KB Brown started Wolfpack Promotionals, which creates advertising and promotional materials, in Minneapolis six years ago in part to help others. He saw that smaller businesses needed to advertise their services but couldn’t afford some of the larger firms. “We realized we could do that at a [fairer] price and make it look just as good, if not better,” he said. “It was something that I’m good at that I like, and we realized we could make a business out of it.”
Becoming an entrepreneur was also one of the few avenues open to him. He was convicted of a felony in 1993 and spent 18 years in prison. With that history, “unfortunately, finding a job is not the easiest thing in the world to do,” he said. A criminal background can make it nearly impossible to secure employment: a 2011 study found that many employers simply bar people from applying, part of why men with criminal backgrounds make up a third of all nonworking men in their prime. Instead, Brown was able to build a booming business, at least doubling his sales every year, and hire six employees.
And then the pandemic hit. His sales dropped by over 90 percent in March. “We haven’t even bothered looking lately. It’s probably worse,” he said in May, defeat in his voice. Customers don’t have the money to pay for advertising. He has projects in his shop ready for pickup that no one has come to claim and pay for. “It’s hurt us. It’s hurt us bad.” He’s furloughed all of his employees.
So Brown decided to apply for the Paycheck Protection Program, created by Congress through the CARES Act, which offers small business owners forgivable loans to cover their payroll and other costs. During the first round of funding, he went to his bank and “we were essentially laughed out of the place,” he said. Undeterred, he filled out the application to get money from the second round. But as he made his way to the end of the form, one of the last questions stopped him in his tracks: “Within the last 5 years, for any felony, has the Applicant (if an individual) or any owner of the Applicant 1) been convicted; 2) pleaded guilty; 3) pleaded nolo contendere; 4) been placed on pretrial diversion; or 5) been placed on any form of parole or probation (including probation before judgment)?”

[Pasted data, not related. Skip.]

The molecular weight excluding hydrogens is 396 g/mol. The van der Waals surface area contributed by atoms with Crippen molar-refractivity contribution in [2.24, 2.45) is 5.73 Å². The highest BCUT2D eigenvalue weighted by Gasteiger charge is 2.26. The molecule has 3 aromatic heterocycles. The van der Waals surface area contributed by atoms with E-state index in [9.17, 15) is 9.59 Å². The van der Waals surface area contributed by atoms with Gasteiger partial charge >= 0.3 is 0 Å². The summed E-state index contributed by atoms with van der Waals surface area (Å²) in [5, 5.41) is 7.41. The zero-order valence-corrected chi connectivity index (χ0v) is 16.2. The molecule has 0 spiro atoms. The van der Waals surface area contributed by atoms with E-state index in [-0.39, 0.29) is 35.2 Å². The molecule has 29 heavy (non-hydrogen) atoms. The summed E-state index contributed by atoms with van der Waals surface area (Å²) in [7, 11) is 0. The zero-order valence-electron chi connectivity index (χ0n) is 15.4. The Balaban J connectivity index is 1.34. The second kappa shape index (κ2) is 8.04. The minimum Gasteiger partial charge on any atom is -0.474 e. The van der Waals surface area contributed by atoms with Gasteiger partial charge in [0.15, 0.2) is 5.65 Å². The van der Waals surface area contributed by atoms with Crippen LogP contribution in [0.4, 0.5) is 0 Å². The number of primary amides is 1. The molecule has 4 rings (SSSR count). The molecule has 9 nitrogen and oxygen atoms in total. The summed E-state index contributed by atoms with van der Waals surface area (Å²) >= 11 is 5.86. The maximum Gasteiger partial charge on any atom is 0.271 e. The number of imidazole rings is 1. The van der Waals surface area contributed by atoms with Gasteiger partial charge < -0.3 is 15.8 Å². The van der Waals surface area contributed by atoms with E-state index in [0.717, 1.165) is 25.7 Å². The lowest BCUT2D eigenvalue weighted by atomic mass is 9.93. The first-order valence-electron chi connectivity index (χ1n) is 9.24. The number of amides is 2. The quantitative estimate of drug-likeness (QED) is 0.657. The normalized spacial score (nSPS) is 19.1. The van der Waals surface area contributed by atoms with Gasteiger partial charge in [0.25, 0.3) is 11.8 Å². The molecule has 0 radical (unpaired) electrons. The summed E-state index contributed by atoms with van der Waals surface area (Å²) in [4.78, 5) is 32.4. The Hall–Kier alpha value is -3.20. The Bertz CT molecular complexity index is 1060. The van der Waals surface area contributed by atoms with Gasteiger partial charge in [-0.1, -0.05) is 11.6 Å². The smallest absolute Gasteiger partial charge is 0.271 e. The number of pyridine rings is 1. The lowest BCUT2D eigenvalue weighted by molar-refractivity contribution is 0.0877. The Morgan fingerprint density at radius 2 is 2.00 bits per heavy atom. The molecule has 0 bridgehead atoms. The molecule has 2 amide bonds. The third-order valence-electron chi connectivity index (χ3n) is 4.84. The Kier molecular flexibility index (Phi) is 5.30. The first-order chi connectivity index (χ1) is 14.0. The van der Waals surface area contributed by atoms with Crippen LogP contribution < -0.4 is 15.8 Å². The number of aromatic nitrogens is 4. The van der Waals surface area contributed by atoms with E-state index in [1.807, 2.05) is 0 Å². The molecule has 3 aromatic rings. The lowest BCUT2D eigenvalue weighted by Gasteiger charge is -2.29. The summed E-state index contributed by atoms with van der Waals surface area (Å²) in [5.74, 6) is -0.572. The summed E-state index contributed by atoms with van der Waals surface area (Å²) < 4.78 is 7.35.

The Small Business Administration, as Brown found out, has outright excluded any business owner who was convicted of a felony within the past five years from getting a PPP loan, as well as those who have simply been charged and put in pretrial diversion, parole, or probation without yet being convicted or spending any time in prison. It has also excluded anyone who is presently incarcerated or on probation or parole.
“I don’t understand why the question is there in the first place,” Brown said. A felony charge, he argued, “should not be an economic death sentence.” And in this case, it could be a sentence placed not just on him, but the employees who rely on him for their paychecks. Technically, Brown shouldn’t be disqualified from the program given that his conviction was nearly three decades ago. But at the end of May, a month since he applied, he still hadn’t gotten any PPP funding. He’s worried that his lender has thought twice about approving him for the money with a felony in his background.
Putting such a question on the application form won’t just exclude those who are banned, but deter others who might otherwise qualify. “Most employers heard them loud and clear,” said Breon Wells, president of the Daniel Initiative, a lobbying firm that advocates on criminal justice issues. Applying and later finding out you’re disqualified, he said, “is tantamount to potentially being put back into the system.”
The treatment of individuals with criminal histories stands in stark contrast with corporations that have had brushes with the law. The New York Times identified at least seven companies that have gotten $45 million in PPP loans total despite recent legal action against them. Biopharmaceutical company MiMedx Group got $10 million after agreeing to pay the Justice Department $6.5 million just weeks before to resolve allegations that it violated federal law. U.S. Auto Parts Network received $4.1 million despite being in a “heated dispute,” the Times reporters write, in recent years with Customers and Border Protection, including the seizure of some of its products under the allegation that they are counterfeit. Aerospace manufacturer CPI Aerostructures got $4.8 million even though its chief financial officer resigned in February after it disclosed major accounting problems.
Meanwhile, the SBA’s other loan programs don’t outright bar people with felonies, but instead subject them to an individual “good character” evaluation, giving the applicant “the ability to explain yourself, explain the circumstances around the felony,” Wells said. When Congress passed the CARES Act, “it was silent on the issue,” said Sarah Crozier, senior communications manager at Main Street Alliance, a small business network. So it was up to the SBA to issue its own guidelines.